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Habitat - 2010 - "Tratando de Respirar en la Furia"

(52:30, Lizard Records)

1.  La Luna Roja y La Montana Negra 6:52
2.  El Humo Delator 4:43
3.  Periplo 3:27
4.  Lenguaje y Ambar 3:50
5.  Torres 6:27
6.  Detenido Por El Viento 5:42
7.  Las Musgosas Rocas Del Muelle 3:50
8.  Desde Una Ventana Del Castillo 3:10
9.  Pastores De Renos 9:12
10. Juego De Nina 5:17


Aldo Pinelli – guitars, bass; keyboards; vocals
Roberto Sambrizzi – drums, percussion
Paula Dolcera – flute 

Prolusion. The Argentinean outfit HABITAT has been a band with infrequent spouts of activity ever since the mid 80's, with an elongated period starting in the late 90's that so far has seen the release of four studio albums, of which "Tratando de Respirar en la Furia" is the most recent. This studio effort was issued by the Italian label Lizard Records in 2010.

Analysis. As one might note from the line-up of this act, Habitat in its current incarnation would appear to be more or less a one-man band. Drummer Sambrizzi have been a member during the entire recording career of this act however, so this is somewhat more of a real band effort than what those unfamiliar with this act might surmise. And while the execution of such endeavors often lacks the fluency you will have when all instrumental roles are filled up with individual musicians, this isn't the case for this act. In fact I was rather surprised to see that this wasn't a band with 5 or so members after listening closely to this disc. As such, this album is ample proof of just how much modern day recording techniques can accomplish if you know your way around multiple instruments and have a strong creative spirit that needs an outlet. In terms of style, Habitat would appear to fit somewhere in between Camel and Genesis within the symphonic part of the art rock universe. Compositionally, it’s not amongst the most challenging listening-wise, with easy to fathom themes consisting of dual guitars and a keyboard motif as the central features. Organ or symphonic backdrops cater for the latter aspect, occasionally with additional textures by way of the tangents or a sparse approach with the piano as the sole keyboard instrument used. The guitars tend to provide contrasting motifs, be it in the shape of acoustic and electric guitars combined, soloing backed by dampened riffs or plucked notes or dual acoustic guitars with one catering for momentum and the other subtle melodic details. Sambrizzi's contributions add a high quality touch from start to finish, an accomplished drummer who knows when and how his skills can add details invigorating the individual composition. A very good example of that can be found towards the end of Torres, with the shift in the song instigated by the drums for the last minute or so of a cinematic eastern inspired theme, adding a neat and inspirational touch to this symphonic workout. And while this band does excel when crafting detailed, melodic symphonic creations with an emphasis on subtle details and dampened, sophisticated contrasts, incorporating occasional cinematic tendencies, Pinelli is a composer with a talent for creations of a more simplistic nature too, as exemplified in the brilliant folk-inspired Lenguaje y Ambar, effectively utilizing vocals and acoustic guitar to craft a truly engaging song, which is probably best described as a singer/songwriter excursion. An approach vastly explored for decades, and as such one demanding a lot from composer and performers alike for the end result to make an impact, but well inside the capabilities of this fine act, much to its credit.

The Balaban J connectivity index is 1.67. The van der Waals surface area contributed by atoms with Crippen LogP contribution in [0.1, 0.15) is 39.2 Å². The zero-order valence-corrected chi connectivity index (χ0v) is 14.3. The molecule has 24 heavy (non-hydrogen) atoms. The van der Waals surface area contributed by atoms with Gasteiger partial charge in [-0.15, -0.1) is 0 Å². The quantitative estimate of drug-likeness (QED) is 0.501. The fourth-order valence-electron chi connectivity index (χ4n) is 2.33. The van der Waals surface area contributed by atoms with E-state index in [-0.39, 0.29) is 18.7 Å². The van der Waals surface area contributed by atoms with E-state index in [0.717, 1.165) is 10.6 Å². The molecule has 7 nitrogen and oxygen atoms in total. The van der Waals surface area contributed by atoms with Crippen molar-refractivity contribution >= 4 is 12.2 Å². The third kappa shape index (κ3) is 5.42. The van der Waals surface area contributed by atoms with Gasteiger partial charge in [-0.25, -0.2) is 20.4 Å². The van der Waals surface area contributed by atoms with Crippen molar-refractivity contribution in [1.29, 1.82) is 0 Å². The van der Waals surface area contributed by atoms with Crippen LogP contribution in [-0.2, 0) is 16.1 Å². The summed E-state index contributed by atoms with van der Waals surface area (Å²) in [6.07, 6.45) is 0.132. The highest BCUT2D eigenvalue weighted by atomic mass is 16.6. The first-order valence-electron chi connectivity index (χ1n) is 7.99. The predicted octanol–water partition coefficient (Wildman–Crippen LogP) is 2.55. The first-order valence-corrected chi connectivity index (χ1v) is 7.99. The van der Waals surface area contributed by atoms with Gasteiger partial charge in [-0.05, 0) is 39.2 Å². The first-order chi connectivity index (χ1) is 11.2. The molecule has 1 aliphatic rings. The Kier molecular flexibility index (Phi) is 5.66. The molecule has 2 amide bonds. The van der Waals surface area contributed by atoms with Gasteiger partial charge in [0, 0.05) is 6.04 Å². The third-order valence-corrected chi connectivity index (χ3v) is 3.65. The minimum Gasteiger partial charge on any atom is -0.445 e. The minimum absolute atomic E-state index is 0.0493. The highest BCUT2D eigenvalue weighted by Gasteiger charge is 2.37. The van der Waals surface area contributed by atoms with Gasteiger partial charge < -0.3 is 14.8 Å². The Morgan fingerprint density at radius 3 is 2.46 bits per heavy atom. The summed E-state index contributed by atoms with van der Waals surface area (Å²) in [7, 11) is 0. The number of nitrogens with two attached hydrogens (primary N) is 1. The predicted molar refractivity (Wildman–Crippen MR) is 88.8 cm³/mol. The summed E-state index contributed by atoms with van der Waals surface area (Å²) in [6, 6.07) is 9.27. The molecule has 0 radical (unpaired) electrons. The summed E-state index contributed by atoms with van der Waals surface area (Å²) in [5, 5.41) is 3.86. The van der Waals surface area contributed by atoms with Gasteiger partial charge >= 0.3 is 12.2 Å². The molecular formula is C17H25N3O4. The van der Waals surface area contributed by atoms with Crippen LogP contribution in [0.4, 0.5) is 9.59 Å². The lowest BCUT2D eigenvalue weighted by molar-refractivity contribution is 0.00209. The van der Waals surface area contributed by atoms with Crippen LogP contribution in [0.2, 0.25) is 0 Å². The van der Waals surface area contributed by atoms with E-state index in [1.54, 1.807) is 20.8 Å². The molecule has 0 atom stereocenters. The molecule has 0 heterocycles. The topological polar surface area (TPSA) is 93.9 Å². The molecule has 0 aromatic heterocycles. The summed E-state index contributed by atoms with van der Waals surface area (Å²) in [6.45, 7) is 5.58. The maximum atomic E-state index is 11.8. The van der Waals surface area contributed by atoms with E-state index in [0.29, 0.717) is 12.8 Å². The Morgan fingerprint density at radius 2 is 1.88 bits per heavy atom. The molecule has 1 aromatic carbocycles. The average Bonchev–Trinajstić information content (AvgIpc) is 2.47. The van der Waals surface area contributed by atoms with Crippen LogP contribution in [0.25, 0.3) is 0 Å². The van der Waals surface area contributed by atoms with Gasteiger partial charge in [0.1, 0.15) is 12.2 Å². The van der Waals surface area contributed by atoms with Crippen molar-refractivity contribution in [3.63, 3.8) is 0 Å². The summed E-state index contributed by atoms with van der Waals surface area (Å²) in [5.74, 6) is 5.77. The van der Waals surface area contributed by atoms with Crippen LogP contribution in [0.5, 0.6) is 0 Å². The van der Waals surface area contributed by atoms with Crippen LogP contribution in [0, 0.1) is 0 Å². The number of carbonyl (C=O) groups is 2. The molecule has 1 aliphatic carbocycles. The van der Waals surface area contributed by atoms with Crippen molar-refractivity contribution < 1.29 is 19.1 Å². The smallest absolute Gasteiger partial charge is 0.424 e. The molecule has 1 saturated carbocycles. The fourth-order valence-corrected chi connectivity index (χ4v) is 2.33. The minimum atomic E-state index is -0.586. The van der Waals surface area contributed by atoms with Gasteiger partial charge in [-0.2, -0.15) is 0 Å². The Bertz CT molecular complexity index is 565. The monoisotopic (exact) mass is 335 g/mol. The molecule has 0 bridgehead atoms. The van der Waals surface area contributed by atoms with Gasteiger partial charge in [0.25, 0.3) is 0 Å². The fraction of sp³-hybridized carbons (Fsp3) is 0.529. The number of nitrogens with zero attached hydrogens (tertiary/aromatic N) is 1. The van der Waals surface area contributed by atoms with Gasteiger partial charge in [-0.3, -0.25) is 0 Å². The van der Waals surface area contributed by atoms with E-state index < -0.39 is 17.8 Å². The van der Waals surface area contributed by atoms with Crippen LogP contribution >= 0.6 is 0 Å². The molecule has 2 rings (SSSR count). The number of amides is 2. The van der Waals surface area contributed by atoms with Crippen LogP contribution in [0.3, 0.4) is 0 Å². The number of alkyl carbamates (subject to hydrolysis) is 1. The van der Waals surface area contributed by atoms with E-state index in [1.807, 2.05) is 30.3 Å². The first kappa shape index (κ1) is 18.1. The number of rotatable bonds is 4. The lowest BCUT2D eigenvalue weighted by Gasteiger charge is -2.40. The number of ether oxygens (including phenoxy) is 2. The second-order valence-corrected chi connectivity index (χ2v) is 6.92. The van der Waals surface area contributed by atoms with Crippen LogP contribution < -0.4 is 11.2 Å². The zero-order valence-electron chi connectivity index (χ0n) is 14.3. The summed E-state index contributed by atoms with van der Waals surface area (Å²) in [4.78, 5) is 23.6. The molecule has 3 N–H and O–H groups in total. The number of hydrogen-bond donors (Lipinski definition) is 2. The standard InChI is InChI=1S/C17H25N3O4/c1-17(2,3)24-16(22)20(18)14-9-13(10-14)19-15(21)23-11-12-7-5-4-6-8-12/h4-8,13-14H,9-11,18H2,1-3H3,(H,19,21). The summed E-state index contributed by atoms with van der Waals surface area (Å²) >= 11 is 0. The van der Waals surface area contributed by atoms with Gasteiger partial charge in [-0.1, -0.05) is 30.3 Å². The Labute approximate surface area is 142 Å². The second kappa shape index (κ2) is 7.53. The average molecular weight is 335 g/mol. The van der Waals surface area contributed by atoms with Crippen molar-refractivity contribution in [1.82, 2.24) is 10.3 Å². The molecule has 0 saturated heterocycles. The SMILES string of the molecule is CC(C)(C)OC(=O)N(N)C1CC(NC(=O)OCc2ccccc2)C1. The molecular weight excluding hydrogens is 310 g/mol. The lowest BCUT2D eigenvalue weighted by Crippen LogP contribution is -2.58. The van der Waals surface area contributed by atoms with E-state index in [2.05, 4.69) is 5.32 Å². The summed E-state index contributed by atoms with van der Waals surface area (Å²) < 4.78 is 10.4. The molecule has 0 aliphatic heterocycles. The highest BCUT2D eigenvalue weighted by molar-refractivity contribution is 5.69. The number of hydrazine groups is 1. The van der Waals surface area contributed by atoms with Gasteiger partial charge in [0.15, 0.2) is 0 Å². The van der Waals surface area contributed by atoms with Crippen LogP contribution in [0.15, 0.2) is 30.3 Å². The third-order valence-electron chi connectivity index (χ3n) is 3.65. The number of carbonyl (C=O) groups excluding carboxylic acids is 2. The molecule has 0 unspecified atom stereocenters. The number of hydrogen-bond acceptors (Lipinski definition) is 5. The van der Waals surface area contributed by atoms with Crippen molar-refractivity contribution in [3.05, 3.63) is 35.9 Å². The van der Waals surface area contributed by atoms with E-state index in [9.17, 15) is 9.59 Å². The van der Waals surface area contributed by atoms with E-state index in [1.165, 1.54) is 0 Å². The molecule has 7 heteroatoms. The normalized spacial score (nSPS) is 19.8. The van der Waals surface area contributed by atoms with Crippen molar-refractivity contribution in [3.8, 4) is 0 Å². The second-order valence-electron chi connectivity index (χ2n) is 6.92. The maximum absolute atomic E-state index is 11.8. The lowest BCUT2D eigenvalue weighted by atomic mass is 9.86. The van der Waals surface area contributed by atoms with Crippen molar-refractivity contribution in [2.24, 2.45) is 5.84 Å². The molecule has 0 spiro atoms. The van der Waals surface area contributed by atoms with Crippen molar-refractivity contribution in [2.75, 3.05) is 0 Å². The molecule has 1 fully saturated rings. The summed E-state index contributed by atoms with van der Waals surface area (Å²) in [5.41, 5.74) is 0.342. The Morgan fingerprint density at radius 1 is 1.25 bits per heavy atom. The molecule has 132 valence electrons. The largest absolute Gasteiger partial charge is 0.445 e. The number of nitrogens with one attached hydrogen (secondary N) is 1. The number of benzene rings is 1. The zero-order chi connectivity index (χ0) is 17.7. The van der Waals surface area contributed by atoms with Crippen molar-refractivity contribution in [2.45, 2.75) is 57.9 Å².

Conclusion. Those fond of symphonic art rock of the kind that emphasizes moods and melodies will find a lot to enjoy on this high-quality example of the genre, and while the distinctly challenging compositional and musical aspects of this approach don't make many appearances, there's a fair degree of subtle details that, at least to some degree, should cater for those craving for material of a more sophisticated nature. A fine release I would guess should find favor amongst those fond of acts such as Camel.

OMB=Olav M Bjornsen: June 11, 2011
The Rating Room

Related Links:

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